As discussed above, during the cementing process the casing is run in and cement is pumped down the central bore of the casing and out of the end of the casing 104 filling the annular space between casing 104 and the well formation. To prevent ingress of cement and/or fluids used during the cementing process, grease or other substance may be injected into the annulus 218 of the collar 210 prior to running the casing into the wellbore. Burst plugs may be inserted into the valve vent holes 214 and grease may be injected into the annulus through injection ports in the valve housing 203 and the vent housing 201. Afterwards the injection ports may be plugged.

FIG. 16 shows one technique used to open the sleeve 220 to fracture the formation. A coiled tubing string is employed with a straddle tool having packers 140A,140B for isolating a zone in the well to be fractured. FIG. 16 shows only a portion of the straddle tool that may be used with the collar assembly of the present disclosure. As shown in FIG. 16, the downhole packer 140B can be positioned between the fracture ports 212 and the valve vent holes 214 (shown in FIG. 12). This allows sleeve 220 to be opened by creating a pressure differential between the fracture ports 212 and valve vent holes 214 when the area in the wellbore between packers 140A, 140B is pressured up. Pressuring up can be accomplished by flowing a fluid down the coiled tubing and out of aperture 144 at a suitable pressure for opening the valve 220. The fluid use to open the sleeve 220 may be fracturing fluid. A potential advantage of the coiled tubing/straddle tool assembly of FIG. 16 is that any proppant used during the fracturing step can be isolated between the packers 140A and 140B from the rest of the annulus. In one embodiment the sleeve 220 may be adapted to open at predetermined pressure differential well above the desire fracturing pressure. Thus, energy may be stored within the coiled tubing prior to opening the sleeve 220 and the formation may be fractured very rapidly after opening the fracture ports 212.

A method for multi-zone fracturing using the collars 210 of the present disclosure will now be described. The method can include running the casing 104 and collars 210 into the wellhole after drilling. The casing 104 and collars 210 can be either set in the wellhole by cementing or by using packers in an openhole packer type assembly, as discussed above. After the casing is set in the wellhole, a BHA attached to the end of coiled tubing string or jointed pipe can be run into the well. In an embodiment, the BHA can initially be run to, or near, the bottom of the well. During the running in process, the dogs 132 (FIG. 3) are profiled such that they do not completely engage and/or easily slide past the recesses 134. For example, the dogs 132 can be configured with a shallow angle 131 on the down hole side to allow them to more easily slide past the recess 134 with a small axial force when running into the well.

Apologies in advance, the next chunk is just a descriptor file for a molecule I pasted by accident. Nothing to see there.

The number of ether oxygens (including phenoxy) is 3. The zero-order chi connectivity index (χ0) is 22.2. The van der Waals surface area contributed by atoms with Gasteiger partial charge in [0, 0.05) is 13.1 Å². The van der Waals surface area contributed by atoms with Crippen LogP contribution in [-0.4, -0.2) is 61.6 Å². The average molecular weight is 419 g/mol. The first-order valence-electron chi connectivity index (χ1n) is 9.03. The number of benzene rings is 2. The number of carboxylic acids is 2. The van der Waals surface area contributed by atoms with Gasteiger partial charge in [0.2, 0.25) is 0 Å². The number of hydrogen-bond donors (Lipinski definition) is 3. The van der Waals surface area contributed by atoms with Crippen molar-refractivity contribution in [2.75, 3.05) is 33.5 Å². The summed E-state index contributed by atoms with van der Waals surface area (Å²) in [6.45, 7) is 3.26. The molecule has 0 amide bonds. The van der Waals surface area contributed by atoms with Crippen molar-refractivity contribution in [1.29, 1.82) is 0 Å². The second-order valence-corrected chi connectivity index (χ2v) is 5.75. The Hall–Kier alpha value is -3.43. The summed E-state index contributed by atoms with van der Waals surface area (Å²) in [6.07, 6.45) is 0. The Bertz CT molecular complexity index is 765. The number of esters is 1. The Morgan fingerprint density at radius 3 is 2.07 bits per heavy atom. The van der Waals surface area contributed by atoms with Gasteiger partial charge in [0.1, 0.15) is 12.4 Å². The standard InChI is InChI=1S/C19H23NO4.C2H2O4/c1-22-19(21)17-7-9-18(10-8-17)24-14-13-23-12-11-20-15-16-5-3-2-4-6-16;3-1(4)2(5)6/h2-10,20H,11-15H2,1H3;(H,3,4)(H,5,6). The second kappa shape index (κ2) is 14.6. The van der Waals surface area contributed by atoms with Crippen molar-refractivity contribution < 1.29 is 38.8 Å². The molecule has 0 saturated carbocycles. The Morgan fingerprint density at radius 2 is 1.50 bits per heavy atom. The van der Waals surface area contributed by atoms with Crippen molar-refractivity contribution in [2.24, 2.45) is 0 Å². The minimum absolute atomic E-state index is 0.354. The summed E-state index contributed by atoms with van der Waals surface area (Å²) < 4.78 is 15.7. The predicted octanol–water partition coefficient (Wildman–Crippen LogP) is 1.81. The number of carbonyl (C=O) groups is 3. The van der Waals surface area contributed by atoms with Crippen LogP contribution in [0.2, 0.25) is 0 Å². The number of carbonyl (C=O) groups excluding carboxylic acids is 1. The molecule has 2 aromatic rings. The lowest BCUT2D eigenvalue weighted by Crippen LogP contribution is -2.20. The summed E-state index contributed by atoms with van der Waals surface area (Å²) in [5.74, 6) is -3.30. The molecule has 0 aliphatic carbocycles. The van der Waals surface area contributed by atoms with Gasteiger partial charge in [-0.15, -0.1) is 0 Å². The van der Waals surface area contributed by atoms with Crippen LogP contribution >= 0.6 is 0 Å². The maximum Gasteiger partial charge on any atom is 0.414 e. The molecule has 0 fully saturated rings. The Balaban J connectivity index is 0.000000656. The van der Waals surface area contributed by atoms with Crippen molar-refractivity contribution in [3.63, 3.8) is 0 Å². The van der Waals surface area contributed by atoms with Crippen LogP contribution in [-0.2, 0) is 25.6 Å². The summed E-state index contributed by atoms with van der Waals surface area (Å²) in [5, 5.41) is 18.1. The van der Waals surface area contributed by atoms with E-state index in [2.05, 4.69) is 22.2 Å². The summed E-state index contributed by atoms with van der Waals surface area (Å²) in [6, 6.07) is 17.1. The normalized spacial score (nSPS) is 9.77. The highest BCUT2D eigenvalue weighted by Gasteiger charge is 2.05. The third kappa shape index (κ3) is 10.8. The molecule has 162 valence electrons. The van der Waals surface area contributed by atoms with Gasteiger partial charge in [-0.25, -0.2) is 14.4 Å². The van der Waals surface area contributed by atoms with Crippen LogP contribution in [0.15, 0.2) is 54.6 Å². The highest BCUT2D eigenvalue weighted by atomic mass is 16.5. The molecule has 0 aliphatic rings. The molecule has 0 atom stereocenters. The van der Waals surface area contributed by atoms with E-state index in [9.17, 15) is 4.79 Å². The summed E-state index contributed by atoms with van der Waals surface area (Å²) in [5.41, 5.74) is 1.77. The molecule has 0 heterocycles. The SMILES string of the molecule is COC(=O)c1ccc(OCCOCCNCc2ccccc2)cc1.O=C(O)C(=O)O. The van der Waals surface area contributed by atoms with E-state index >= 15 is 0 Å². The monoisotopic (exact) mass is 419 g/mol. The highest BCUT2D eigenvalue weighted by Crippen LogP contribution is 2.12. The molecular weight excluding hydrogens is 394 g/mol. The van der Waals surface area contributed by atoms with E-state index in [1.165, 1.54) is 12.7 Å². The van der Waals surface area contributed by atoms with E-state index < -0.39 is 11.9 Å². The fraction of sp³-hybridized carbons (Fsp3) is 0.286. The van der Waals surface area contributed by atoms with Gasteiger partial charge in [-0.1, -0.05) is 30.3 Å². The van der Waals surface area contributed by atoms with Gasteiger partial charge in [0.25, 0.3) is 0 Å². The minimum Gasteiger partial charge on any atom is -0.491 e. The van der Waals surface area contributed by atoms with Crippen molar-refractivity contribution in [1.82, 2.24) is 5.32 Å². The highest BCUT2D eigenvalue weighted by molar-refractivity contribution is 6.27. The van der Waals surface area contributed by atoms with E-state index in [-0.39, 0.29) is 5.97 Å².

After the BHA is run to the desired depth, the well operator can start pulling the coiled tubing string and BHA up towards the surface. Dogs 132 can be profiled to engage the recess 134 with a steep angle 133 on the top of the dogs 132, thereby resulting in an increased axial force in the upward pull when attempting to pull the dogs 132 out of the recesses. This increased resistance allows the well operator to determine the appropriate location in the well to set the packer 230, as discussed above. Profiling the dogs 132 to provide a reduced resistance running into the well and an increased resistance running out of the well is generally well known in the industry. After the packer 230 is positioned in the desired location, the packer 230 can then be activated to seal off the well annulus between the BHA and the desired collar 210 between the fracture port 212 and the valve vent hole 214.

After the well annulus is sealed at the desired collar 210, the well annulus can be pressured up from the surface to a pressure sufficient to open the valve 220. Suitable pressures can range, for example, from about 100 psi to about 10,000 psi, such as about 500 psi to about 1000 psi, 1500 psi or more. As discussed above, the suitable pressure may be adapted to exceed the desired fracturing pressure to aid in the rapid fracture of the formation.

After the fracture ports 212 are opened, fluids can be pumped through the fracture ports 212 to the well formation. The fracture process can be initiated and fracturing fluids can be pumped down the well bore to fracture the formation. If desired, a proppant, such as a sand slurry, can be used in the process. The proppant can fill the fractures and keep them open after fracturing stops. After fracturing, the BHA can be used to remove any undesired proppant/fracturing fluid from the wellbore.